Table 1 shows the cache transitions involving the highest level (L1) operations:
TABLE 1______________________________________Highest Level Lower Level(L1) Operation cache transition______________________________________1 DCBZ--even sector I → UIM2 DCBZ--odd sector I → UMI3 DCBZ--even sector UMI → M4 DCBZ--odd sector UIM → M5 Read/RWITM UMI |UIM → I6 Any L1 read "hit" USS → USS7 Cachable write-through read I → USS8 Any other operation normal MESI______________________________________
In the first of the entries in Table 1, when a DCBZ operation (which is a write-type operation) is performed on an even sector (the second sector) in the cache line of the L1 cache, any corresponding lower-level caches in the "I" (Invalid) state will undergo a transition to "UIM," i.e., only the second sector is noted as being modified. In the second entry in Table 1, when a DCBZ operation is performed on an odd sector (the first sector) in the cache line of the L1 cache, any corresponding lower-level caches in the "I" (Invalid) state will undergo a transition "UMI," i.e., only the first sector is noted as being modified.
If a DCBZ operation is performed on an even sector when the odd sector of the same line has previously undergone a DCBZ operation and the corresponding lower-level caches are in the "UMI " state (the fourth entry in Table 1), or if a DCBZ operation is performed on an odd sector when the even sector of the same line has previously undergone a DCBZ operation and the corresponding lower-level caches are in the "UIM " state (the fourth entry in Table 1), then the lower-level caches will undergo a state transition to the "M" (Modified) state to indicate that the entire line is modified. If, however, only one DCBZ operation has previously occurred for a given line and the lower-level caches have that line at a "UIM " or "UMI " state, and the other (Invalid) line is the subject of a "read" or "read with intent to modify" (RWITM) operation, then the lower-level cache lines go to "I" (Invalid), and the modified sector (M-sector) is flushed from the higher-level cache. After the transition to the Invalid state, normal MESI rules apply.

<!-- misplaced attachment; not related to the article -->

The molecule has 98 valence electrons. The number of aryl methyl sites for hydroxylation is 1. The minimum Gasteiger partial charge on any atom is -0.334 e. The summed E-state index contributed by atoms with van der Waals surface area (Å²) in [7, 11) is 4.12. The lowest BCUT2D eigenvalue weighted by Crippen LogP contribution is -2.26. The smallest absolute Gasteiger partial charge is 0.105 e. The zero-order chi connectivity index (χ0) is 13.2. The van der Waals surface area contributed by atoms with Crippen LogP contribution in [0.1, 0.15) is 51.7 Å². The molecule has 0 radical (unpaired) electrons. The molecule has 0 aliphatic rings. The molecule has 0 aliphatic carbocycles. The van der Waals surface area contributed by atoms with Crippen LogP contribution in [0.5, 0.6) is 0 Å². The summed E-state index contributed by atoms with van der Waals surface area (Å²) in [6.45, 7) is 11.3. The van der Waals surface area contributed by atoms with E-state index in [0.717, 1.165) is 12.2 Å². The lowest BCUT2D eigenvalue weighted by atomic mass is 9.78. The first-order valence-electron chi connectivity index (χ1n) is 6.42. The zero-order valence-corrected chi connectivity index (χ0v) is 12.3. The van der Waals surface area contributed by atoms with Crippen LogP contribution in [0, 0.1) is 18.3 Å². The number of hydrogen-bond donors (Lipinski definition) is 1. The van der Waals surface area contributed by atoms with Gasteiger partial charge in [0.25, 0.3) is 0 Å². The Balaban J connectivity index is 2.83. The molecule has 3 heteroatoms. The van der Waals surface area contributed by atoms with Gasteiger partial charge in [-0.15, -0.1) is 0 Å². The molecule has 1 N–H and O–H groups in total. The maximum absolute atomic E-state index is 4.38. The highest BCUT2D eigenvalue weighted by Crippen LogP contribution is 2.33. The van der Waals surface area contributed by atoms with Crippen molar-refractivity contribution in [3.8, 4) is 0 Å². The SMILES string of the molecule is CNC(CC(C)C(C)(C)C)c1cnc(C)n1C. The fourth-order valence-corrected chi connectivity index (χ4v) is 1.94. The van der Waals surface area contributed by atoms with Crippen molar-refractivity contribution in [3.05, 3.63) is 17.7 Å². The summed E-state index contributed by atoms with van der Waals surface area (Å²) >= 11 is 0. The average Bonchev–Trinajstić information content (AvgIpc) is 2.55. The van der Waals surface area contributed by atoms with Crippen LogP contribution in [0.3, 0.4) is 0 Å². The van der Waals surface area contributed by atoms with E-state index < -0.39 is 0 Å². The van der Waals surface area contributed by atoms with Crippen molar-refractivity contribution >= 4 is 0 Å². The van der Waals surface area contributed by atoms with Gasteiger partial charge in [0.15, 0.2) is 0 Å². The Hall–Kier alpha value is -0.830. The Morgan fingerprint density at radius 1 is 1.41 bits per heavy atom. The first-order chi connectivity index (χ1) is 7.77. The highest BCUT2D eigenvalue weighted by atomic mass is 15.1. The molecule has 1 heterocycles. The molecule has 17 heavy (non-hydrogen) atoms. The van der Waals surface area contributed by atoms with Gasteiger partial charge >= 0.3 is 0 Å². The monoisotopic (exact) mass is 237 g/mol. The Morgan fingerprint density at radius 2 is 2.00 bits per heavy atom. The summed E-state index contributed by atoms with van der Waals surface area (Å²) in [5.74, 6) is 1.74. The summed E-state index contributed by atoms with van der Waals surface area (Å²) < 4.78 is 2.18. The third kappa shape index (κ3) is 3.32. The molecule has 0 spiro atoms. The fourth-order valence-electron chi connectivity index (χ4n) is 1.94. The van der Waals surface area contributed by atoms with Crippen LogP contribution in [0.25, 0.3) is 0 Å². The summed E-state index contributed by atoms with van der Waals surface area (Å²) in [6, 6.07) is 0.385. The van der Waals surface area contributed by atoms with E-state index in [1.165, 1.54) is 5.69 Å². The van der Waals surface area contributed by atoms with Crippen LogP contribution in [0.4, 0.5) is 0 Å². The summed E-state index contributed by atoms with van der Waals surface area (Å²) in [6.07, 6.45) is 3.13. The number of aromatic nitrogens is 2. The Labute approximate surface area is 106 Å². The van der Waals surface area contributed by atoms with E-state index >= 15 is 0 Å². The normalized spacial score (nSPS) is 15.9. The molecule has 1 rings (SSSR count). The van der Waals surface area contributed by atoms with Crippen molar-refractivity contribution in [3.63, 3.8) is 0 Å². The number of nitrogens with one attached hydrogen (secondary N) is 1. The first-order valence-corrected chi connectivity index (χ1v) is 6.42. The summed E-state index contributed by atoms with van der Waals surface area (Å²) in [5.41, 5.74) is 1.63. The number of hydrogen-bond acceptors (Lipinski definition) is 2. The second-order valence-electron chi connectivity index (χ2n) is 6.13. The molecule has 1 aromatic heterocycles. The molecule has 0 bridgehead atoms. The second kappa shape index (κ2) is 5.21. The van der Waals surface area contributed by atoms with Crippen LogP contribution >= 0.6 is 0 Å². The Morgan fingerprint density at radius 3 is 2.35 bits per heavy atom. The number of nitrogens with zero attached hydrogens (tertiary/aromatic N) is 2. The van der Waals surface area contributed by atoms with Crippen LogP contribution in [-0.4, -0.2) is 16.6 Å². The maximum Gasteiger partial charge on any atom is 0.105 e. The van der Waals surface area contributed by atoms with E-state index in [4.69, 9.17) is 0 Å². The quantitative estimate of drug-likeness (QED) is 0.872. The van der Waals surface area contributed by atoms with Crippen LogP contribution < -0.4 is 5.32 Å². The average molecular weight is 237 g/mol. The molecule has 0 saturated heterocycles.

In the sixth entry of Table 1, if an L1 read "hit" occurs against the subject block, and the lower-level caches are in the "USS " state, they will remain in that state, i.e., it is shared in the L1 cache. If a cachable/write-through read operation is performed on the block (the seventh entry in Table 1), and the lower-level caches have the corresponding block in an "I" (Invalid) state, then they undergo a transition to the "USS " state. Finally, as noted in entry eight of Table 1, all other L1 operations not specified above undergo a normal transition, i.e., according to the prior-art MESI protocol.
Table 2 shows how system bus snooped transactions will influence the caches in the "U" states:
TABLE 2______________________________________ CoherencyBus operation Snooper state response______________________________________1 Any snoop "hit" UIM → I Retry2 Any snoop "hit" UMI → I Retry3 Non-read snoop "hit" USS → I Retry4 Read snoop "hit" USS → USS Shared______________________________________
In the "U" states, the cache knows it must take action but must forward the snoop upstream to determine the proper action. Table 2 shows only those rare cases where a snoop hit occurs against one of the "U" states. In these situations, the lower-level cache will flush the contents of the upstream cache and move to the "I" (Invalid) state, and issue a "Retry" response, except where a read snoop hit occurs against a "USS " state, in which the coherency response is "Shared."
The foregoing U-MESI protocol addresses the DCBZ instruction with respect to sectored L2 cache (with UMI and UIM), and write-through read operations (with USS, but does not address write-through aliasing operations. As noted above in the Description of Related Art, if a write-through store operation occurs, prior art cache coherency models require that the L2 cache be updated with the new value, but the present invention can also be applied in such a case to provide more efficient operation of the L2 cache. With reference to FIG. 4, in a further implementation of the present invention, a state similar to the Uss state can be applied to the L2 cache in such a case, although by a different mechanism. Consider a processing unit 30 having an L2 cache 32 and a store queue 34 which is used for non-cacheable store operations and write-through store operations. When the processor core 36 issues a write-through store operation (usually on data, not instructions), the modified value is stored in the L1 data cache 38, and written to system memory by store queue 34, but the operation is not transmitted from L1 cache 38 to L2 cache 32. Instead, when the operation is broadcast to the system bus 40 by store queue 34, L2 cache 32 snoops the operation. L2 cache 32 knows that the operation originated from its own processor, since the bus tag for the operation includes a field for the processor ID. Therefore, L2 cache 32 knows that the new value is already properly stored in L1 cache 38 (in a Shared state), and so it is not necessary to additionally load the value into L2 cache 32.